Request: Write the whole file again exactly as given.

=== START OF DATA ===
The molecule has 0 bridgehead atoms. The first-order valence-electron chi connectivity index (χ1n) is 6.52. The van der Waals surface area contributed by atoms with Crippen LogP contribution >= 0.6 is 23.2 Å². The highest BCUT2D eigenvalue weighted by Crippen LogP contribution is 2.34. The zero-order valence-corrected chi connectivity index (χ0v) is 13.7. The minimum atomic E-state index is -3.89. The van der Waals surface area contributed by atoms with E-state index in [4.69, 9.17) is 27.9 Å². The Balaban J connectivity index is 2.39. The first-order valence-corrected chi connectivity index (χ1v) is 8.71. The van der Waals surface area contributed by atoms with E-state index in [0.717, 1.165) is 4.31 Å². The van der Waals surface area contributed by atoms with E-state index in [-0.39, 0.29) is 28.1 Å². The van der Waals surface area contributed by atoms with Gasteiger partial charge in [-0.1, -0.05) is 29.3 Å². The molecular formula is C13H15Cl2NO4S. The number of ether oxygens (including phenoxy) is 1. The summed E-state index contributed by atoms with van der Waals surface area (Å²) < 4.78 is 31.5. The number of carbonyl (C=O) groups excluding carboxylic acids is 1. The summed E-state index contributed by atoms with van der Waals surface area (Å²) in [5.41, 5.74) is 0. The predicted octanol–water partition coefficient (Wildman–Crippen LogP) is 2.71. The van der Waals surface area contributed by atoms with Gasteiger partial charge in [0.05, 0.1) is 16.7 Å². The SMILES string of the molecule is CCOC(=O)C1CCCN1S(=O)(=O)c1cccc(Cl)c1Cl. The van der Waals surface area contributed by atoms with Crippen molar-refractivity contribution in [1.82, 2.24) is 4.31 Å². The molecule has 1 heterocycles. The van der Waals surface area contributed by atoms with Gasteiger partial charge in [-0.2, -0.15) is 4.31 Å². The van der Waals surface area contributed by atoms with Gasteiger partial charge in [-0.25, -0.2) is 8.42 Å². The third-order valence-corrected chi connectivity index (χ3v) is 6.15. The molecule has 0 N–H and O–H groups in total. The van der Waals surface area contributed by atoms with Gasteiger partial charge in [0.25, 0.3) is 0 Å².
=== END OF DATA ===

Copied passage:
The molecule has 0 bridgehead atoms. The first-order valence-electron chi connectivity index (χ1n) is 6.52. The van der Waals surface area contributed by atoms with Crippen LogP contribution >= 0.6 is 23.2 Å². The highest BCUT2D eigenvalue weighted by Crippen LogP contribution is 2.34. The zero-order valence-corrected chi connectivity index (χ0v) is 13.7. The minimum atomic E-state index is -3.89. The van der Waals surface area contributed by atoms with E-state index in [4.69, 9.17) is 27.9 Å². The Balaban J connectivity index is 2.39. The first-order valence-corrected chi connectivity index (χ1v) is 8.71. The van der Waals surface area contributed by atoms with E-state index in [0.717, 1.165) is 4.31 Å². The van der Waals surface area contributed by atoms with E-state index in [-0.39, 0.29) is 28.1 Å². The van der Waals surface area contributed by atoms with Gasteiger partial charge in [-0.1, -0.05) is 29.3 Å². The molecular formula is C13H15Cl2NO4S. The number of ether oxygens (including phenoxy) is 1. The summed E-state index contributed by atoms with van der Waals surface area (Å²) < 4.78 is 31.5. The number of carbonyl (C=O) groups excluding carboxylic acids is 1. The summed E-state index contributed by atoms with van der Waals surface area (Å²) in [5.41, 5.74) is 0. The predicted octanol–water partition coefficient (Wildman–Crippen LogP) is 2.71. The van der Waals surface area contributed by atoms with Gasteiger partial charge in [0.05, 0.1) is 16.7 Å². The SMILES string of the molecule is CCOC(=O)C1CCCN1S(=O)(=O)c1cccc(Cl)c1Cl. The van der Waals surface area contributed by atoms with Crippen molar-refractivity contribution in [1.82, 2.24) is 4.31 Å². The molecule has 1 heterocycles. The van der Waals surface area contributed by atoms with Gasteiger partial charge in [-0.2, -0.15) is 4.31 Å². The van der Waals surface area contributed by atoms with Gasteiger partial charge in [-0.25, -0.2) is 8.42 Å². The third-order valence-corrected chi connectivity index (χ3v) is 6.15. The molecule has 0 N–H and O–H groups in total. The van der Waals surface area contributed by atoms with Gasteiger partial charge in [0.25, 0.3) is 0 Å².